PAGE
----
You just have to tour your lawn and remove any remaining weed, before raking away the debris and other stuff.

#3 – De-thatch Your Lawn

Your lawn might be susceptible to diseases, but if you can detach your lawn, you’ll avoid that. While a thin layer of thatch is beneficial, more than half an inch can be harmful. You can easily de-tatch your lawn with a thatching rake or a power de-tatcher.

#4 – Aerate to Refresh the Lawn

Now you’ve spread the fertilizer evenly, what next? While it’s not a compulsory process, aerating treats soil compactions, and ensure that air, moisture, and nutrients can reach grassroots. And yes, aerating is very simple. There’re several ways to aerate your lawn, but for a starter, I’ll recommend using an aerator.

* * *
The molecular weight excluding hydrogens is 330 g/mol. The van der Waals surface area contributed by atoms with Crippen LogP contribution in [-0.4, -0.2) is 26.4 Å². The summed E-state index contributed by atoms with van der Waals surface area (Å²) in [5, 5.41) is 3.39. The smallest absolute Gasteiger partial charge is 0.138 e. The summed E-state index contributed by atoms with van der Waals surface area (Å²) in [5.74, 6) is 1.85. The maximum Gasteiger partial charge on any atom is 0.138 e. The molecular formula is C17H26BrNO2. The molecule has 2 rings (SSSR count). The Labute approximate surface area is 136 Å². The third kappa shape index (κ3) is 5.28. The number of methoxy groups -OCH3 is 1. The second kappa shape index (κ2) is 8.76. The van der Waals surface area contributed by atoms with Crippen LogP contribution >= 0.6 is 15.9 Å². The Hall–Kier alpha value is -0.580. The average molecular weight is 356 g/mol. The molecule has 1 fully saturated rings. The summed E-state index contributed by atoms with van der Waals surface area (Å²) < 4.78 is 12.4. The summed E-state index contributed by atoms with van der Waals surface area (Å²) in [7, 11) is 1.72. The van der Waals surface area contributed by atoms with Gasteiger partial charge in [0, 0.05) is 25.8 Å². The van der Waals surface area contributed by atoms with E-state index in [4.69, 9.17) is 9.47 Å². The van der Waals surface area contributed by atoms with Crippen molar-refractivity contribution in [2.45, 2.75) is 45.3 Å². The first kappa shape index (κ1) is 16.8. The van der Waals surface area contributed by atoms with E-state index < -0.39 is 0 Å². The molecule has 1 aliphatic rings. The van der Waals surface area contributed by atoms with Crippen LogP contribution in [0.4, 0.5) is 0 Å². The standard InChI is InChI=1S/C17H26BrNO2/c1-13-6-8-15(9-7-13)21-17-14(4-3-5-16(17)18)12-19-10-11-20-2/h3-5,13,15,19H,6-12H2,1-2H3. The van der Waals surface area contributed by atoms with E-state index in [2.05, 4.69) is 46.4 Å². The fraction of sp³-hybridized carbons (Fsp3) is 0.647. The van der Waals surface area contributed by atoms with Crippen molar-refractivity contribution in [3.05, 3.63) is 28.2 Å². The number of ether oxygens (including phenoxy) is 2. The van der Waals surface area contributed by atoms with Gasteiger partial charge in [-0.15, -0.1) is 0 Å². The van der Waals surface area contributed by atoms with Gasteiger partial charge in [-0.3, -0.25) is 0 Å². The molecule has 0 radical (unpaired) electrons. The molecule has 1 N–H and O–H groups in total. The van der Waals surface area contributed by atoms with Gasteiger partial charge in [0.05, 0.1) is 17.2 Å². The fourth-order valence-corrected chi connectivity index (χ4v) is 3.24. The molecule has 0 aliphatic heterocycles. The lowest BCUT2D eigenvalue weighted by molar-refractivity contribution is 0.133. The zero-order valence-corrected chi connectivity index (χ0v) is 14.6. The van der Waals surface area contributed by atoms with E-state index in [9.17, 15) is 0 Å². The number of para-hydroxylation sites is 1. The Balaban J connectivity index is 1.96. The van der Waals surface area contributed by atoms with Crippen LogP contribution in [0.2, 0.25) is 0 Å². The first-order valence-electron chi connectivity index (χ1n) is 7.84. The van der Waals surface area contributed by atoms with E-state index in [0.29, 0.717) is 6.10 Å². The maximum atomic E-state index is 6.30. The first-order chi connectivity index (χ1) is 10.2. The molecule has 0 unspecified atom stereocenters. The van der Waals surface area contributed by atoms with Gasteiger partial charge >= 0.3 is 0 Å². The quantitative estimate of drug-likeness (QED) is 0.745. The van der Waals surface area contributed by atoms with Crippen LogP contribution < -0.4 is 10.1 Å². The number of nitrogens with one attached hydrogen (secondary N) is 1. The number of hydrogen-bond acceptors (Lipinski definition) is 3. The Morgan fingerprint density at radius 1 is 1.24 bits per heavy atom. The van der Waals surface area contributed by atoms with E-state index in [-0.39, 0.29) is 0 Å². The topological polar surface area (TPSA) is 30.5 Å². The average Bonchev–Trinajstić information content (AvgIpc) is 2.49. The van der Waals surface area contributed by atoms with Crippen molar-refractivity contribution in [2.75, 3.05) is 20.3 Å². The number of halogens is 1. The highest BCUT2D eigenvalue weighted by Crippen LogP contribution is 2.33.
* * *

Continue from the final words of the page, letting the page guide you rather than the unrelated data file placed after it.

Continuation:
#5 – Overseed Your Lawn

After aerating your lawn, you’ll notice some sparse areas around your lawn. To maintain a thick and green lawn, you can cover theses spaces with seeds that’ll grow come Spring. Also, in the Fall, warm-season weeds will die off and leave space for new grasses to grow. So overseeding your lawn won’t just give you a denser lawn, but you’ll also have more grass for a lesser competing weed.

#6 – Spread Fertilizer Evenly of Burn

We’ve talked so much about applying without emphasis on what could happen is you fail to do it well. Winterizing fertilizers are quite different from what you’d get from your regular spring fertilizer supply, especially since it has more Nitrogen and Potassium content. The best way to fertilize your lawn during this period is to use spread it evenly and sparingly over the grass, otherwise you may burn the lawn if over-fertilized.